46bמ״ו ב

ורב פפא אמר איצטריך סלקא דעתך אמינא הני מילי בעירובי חצירות אבל בעירובי תחומין אימא לא צריכא

Rav Pappa said a different explanation for the fact that Rabbi Yehoshua ben Levi made both statements: It was necessary for Rabbi Yehoshua ben Levi to inform us that the halakha is in accordance with the opinion of Rabbi Yoḥanan ben Nuri, because had he said only that the halakha follows the lenient opinion with regard to an eiruv, it could have entered your mind to say that this statement applies only with regard to the laws governing the eiruv of courtyards, which are entirely rabbinic in origin. But with regard to the more stringent laws governing the eiruv of Shabbat limits, you would have said that we should not rule leniently, and therefore it was necessary to make both statements.

ומנא תימרא דשני לן בין עירובי חצירות לעירובי תחומין דתנן אמר רבי יהודה במה דברים אמורים בעירובי תחומין אבל בעירובי חצירות מערבין בין לדעת ובין שלא לדעת שזכין לאדם שלא בפניו ואין חבין לאדם אלא בפניו

The Gemara asks: And from where do you say that we distinguish between an eiruv of courtyards and an eiruv of Shabbat limits? As we learned in a mishna that Rabbi Yehuda said: In what case is this statement said, that an eiruv may be established for another person only with his knowledge? It was said with regard to an eiruv of Shabbat limits, but with regard to an eiruv of courtyards, an eiruv may be established for another person whether with his knowledge or without his knowledge, as one may act in a person’s interest in his absence; however, one may not act to a person’s disadvantage in his absence. One may act unilaterally on someone else’s behalf when the action is to that other person’s benefit; however, when it is to the other person’s detriment, or when there are both advantages and disadvantages to him, one may act on the other person’s behalf only if one has been explicitly appointed as an agent. Since an eiruv of courtyards is always to a person’s benefit, it can be established even without his knowledge. However, with regard to an eiruv of Shabbat limits, while it enables one to walk in one direction, it disallows him from walking in the opposite direction. Therefore, it can be established only with his knowledge.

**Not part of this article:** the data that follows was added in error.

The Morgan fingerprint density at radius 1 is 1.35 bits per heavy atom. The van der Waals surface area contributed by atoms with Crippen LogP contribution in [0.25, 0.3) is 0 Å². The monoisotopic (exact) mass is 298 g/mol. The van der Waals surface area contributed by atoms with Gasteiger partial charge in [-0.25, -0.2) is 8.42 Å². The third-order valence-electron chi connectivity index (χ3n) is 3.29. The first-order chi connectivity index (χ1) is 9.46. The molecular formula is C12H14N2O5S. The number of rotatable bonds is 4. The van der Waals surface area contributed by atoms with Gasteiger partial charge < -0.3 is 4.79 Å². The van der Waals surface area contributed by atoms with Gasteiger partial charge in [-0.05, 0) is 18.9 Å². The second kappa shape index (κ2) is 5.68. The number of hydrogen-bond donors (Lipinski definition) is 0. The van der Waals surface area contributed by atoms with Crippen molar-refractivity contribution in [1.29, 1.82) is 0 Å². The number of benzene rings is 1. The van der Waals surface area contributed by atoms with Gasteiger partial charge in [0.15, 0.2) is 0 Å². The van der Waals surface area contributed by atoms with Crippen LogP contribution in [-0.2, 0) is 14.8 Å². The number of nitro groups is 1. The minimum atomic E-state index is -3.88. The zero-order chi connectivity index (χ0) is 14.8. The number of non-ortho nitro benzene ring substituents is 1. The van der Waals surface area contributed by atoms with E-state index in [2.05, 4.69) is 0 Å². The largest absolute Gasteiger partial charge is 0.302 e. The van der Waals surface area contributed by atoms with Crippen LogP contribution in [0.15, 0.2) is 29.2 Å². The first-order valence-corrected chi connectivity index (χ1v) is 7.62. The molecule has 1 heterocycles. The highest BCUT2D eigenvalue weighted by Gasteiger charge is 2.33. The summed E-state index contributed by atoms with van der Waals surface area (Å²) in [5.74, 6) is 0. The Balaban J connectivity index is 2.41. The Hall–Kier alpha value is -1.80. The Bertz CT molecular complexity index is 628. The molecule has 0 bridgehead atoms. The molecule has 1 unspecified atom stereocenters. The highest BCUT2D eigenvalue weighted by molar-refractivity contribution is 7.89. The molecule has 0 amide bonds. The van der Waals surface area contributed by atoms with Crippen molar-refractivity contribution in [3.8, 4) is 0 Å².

רב אשי אמר איצטריך סלקא דעתך אמינא הני מילי בשיורי עירוב אבל בתחילת עירוב אימא לא

Rav Ashi said that Rabbi Yehoshua ben Levi’s need to issue two rulings can be explained in another manner: It is necessary for Rabbi Yehoshua ben Levi to inform us that the halakha is in accordance with the opinion of Rabbi Yoḥanan ben Nuri, as if he had said only that the halakha is in accordance with the lenient opinion with regard to an eiruv, it could have entered your mind to say that this statement applies only with regard to the remnants of an eiruv, i.e., an eiruv that had been properly established, where the concern is that it might subsequently have become invalid. But with regard to an initial eiruv, i.e., an eiruv that is just being established and has not yet taken effect, you might have said that we should not rule leniently, and therefore it was necessary to issue both rulings.

ומנא תימרא דשני לן בין שיורי עירוב לתחילת עירוב דתנן אמר רבי יוסי במה דברים אמורים בתחילת עירוב אבל בשיורי עירוב אפילו כל שהוא

The Gemara asks: And from where do you say that we distinguish between the remnants of an eiruv and an initial eiruv? As we learned in a mishna: Rabbi Yosei said: In what case is this statement said, that the Sages stipulated that a fixed quantity of food is necessary for establishing an eiruv? It is said with regard to an initial eiruv, i.e., when setting up an eiruv for the first time; however, with regard to the remnants of an eiruv, i.e., on a subsequent Shabbat when the measure may have become diminished, even a minimal amount suffices.

ולא אמרו לערב חצירות אלא כדי שלא לשכח תורת עירוב מן התינוקות

And they said to establish an eiruv for courtyards only after all the inhabitants of the city merge their alleyways and become like the inhabitants of a single courtyard, so that the law of eiruv should not be forgotten by the children, who may not be aware of the arrangement that has been made with regard to the alleyways.

רבי יעקב ורבי זריקא אמרו הלכה כרבי עקיבא מחבירו וכרבי יוסי מחבריו וכרבי מחבירו

Since the Gemara discussed the principles cited with regard to halakhic decision-making, it cites additional principles. Rabbi Ya’akov and Rabbi Zerika said: The halakha is in accordance with the opinion of Rabbi Akiva in disputes with any individual Sage, and the halakha is in accordance with the opinion of Rabbi Yosei even in disputes with other Sages, and the halakha is in accordance with the opinion of Rabbi Yehuda HaNasi in disputes with any individual Sage.

למאי הלכתא רבי אסי אמר הלכה ורבי חייא בר אבא אמר מטין ורבי יוסי ברבי חנינא אמר נראין